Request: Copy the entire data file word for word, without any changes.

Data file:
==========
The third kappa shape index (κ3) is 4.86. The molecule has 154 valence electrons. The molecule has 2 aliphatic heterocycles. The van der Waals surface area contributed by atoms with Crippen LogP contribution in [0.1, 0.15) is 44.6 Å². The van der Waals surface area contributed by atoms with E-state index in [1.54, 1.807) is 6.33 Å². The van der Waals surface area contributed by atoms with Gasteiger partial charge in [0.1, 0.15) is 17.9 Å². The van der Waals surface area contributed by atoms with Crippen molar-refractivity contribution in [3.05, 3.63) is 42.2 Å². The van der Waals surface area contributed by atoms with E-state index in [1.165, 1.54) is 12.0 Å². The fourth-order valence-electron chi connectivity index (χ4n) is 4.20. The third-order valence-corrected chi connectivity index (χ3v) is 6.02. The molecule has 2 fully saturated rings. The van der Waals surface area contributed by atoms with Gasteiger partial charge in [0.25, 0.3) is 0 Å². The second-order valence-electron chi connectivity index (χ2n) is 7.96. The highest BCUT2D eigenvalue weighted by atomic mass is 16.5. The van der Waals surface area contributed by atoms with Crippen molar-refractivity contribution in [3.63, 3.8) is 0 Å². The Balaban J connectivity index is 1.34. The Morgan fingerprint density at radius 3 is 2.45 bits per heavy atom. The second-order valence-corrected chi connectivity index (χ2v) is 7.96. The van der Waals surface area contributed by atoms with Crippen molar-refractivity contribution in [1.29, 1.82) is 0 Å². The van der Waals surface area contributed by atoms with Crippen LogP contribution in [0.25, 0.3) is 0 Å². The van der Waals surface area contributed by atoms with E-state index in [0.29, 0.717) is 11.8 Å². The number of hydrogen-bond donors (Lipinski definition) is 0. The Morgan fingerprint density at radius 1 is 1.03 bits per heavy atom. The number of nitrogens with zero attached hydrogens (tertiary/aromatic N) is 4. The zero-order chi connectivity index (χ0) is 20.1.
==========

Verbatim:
The third kappa shape index (κ3) is 4.86. The molecule has 154 valence electrons. The molecule has 2 aliphatic heterocycles. The van der Waals surface area contributed by atoms with Crippen LogP contribution in [0.1, 0.15) is 44.6 Å². The van der Waals surface area contributed by atoms with E-state index in [1.54, 1.807) is 6.33 Å². The van der Waals surface area contributed by atoms with Gasteiger partial charge in [0.1, 0.15) is 17.9 Å². The van der Waals surface area contributed by atoms with Crippen molar-refractivity contribution in [3.05, 3.63) is 42.2 Å². The van der Waals surface area contributed by atoms with E-state index in [1.165, 1.54) is 12.0 Å². The fourth-order valence-electron chi connectivity index (χ4n) is 4.20. The third-order valence-corrected chi connectivity index (χ3v) is 6.02. The molecule has 2 fully saturated rings. The van der Waals surface area contributed by atoms with Gasteiger partial charge in [0.25, 0.3) is 0 Å². The second-order valence-electron chi connectivity index (χ2n) is 7.96. The highest BCUT2D eigenvalue weighted by atomic mass is 16.5. The van der Waals surface area contributed by atoms with Crippen molar-refractivity contribution in [3.63, 3.8) is 0 Å². The Balaban J connectivity index is 1.34. The Morgan fingerprint density at radius 3 is 2.45 bits per heavy atom. The second-order valence-corrected chi connectivity index (χ2v) is 7.96. The van der Waals surface area contributed by atoms with Crippen molar-refractivity contribution in [1.29, 1.82) is 0 Å². The van der Waals surface area contributed by atoms with Crippen LogP contribution in [0.25, 0.3) is 0 Å². The van der Waals surface area contributed by atoms with E-state index in [0.29, 0.717) is 11.8 Å². The number of hydrogen-bond donors (Lipinski definition) is 0. The Morgan fingerprint density at radius 1 is 1.03 bits per heavy atom. The number of nitrogens with zero attached hydrogens (tertiary/aromatic N) is 4. The zero-order chi connectivity index (χ0) is 20.1.